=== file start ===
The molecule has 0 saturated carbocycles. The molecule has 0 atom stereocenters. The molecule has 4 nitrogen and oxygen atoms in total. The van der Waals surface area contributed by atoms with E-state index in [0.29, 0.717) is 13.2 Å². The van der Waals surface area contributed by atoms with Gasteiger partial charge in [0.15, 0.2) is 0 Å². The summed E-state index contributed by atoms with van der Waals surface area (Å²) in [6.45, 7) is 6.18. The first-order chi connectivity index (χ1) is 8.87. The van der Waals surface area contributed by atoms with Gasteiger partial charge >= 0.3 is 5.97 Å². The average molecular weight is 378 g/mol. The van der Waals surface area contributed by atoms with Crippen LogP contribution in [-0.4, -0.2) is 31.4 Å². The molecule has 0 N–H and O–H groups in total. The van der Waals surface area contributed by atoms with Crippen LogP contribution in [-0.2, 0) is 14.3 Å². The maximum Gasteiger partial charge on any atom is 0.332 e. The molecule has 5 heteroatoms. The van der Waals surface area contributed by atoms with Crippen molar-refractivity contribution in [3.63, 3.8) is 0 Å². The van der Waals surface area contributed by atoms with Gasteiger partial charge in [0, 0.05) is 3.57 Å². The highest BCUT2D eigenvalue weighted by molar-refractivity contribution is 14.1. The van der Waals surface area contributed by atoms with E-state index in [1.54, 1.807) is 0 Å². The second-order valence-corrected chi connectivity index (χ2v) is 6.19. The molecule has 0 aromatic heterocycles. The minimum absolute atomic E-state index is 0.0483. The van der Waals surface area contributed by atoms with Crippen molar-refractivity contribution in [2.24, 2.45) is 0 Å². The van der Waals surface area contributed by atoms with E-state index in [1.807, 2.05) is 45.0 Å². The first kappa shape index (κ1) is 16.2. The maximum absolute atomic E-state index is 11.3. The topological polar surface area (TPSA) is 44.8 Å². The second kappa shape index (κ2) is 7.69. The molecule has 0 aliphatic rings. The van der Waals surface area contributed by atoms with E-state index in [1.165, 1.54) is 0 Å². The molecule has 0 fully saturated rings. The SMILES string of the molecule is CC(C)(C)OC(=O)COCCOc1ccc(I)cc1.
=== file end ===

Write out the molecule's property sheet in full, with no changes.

The molecule has 0 saturated carbocycles. The molecule has 0 atom stereocenters. The molecule has 4 nitrogen and oxygen atoms in total. The van der Waals surface area contributed by atoms with E-state index in [0.29, 0.717) is 13.2 Å². The van der Waals surface area contributed by atoms with Gasteiger partial charge in [0.15, 0.2) is 0 Å². The summed E-state index contributed by atoms with van der Waals surface area (Å²) in [6.45, 7) is 6.18. The first-order chi connectivity index (χ1) is 8.87. The van der Waals surface area contributed by atoms with Gasteiger partial charge >= 0.3 is 5.97 Å². The average molecular weight is 378 g/mol. The van der Waals surface area contributed by atoms with Crippen LogP contribution in [-0.4, -0.2) is 31.4 Å². The molecule has 0 N–H and O–H groups in total. The van der Waals surface area contributed by atoms with Crippen LogP contribution in [-0.2, 0) is 14.3 Å². The maximum Gasteiger partial charge on any atom is 0.332 e. The molecule has 5 heteroatoms. The van der Waals surface area contributed by atoms with Crippen molar-refractivity contribution in [3.63, 3.8) is 0 Å². The van der Waals surface area contributed by atoms with Gasteiger partial charge in [0, 0.05) is 3.57 Å². The highest BCUT2D eigenvalue weighted by molar-refractivity contribution is 14.1. The van der Waals surface area contributed by atoms with E-state index in [1.54, 1.807) is 0 Å². The second-order valence-corrected chi connectivity index (χ2v) is 6.19. The molecule has 0 aromatic heterocycles. The minimum absolute atomic E-state index is 0.0483. The van der Waals surface area contributed by atoms with Crippen molar-refractivity contribution in [2.24, 2.45) is 0 Å². The van der Waals surface area contributed by atoms with E-state index in [1.807, 2.05) is 45.0 Å². The first kappa shape index (κ1) is 16.2. The maximum absolute atomic E-state index is 11.3. The topological polar surface area (TPSA) is 44.8 Å². The second kappa shape index (κ2) is 7.69. The molecule has 0 aliphatic rings. The van der Waals surface area contributed by atoms with E-state index in [1.165, 1.54) is 0 Å². The molecule has 0 fully saturated rings. The SMILES string of the molecule is CC(C)(C)OC(=O)COCCOc1ccc(I)cc1.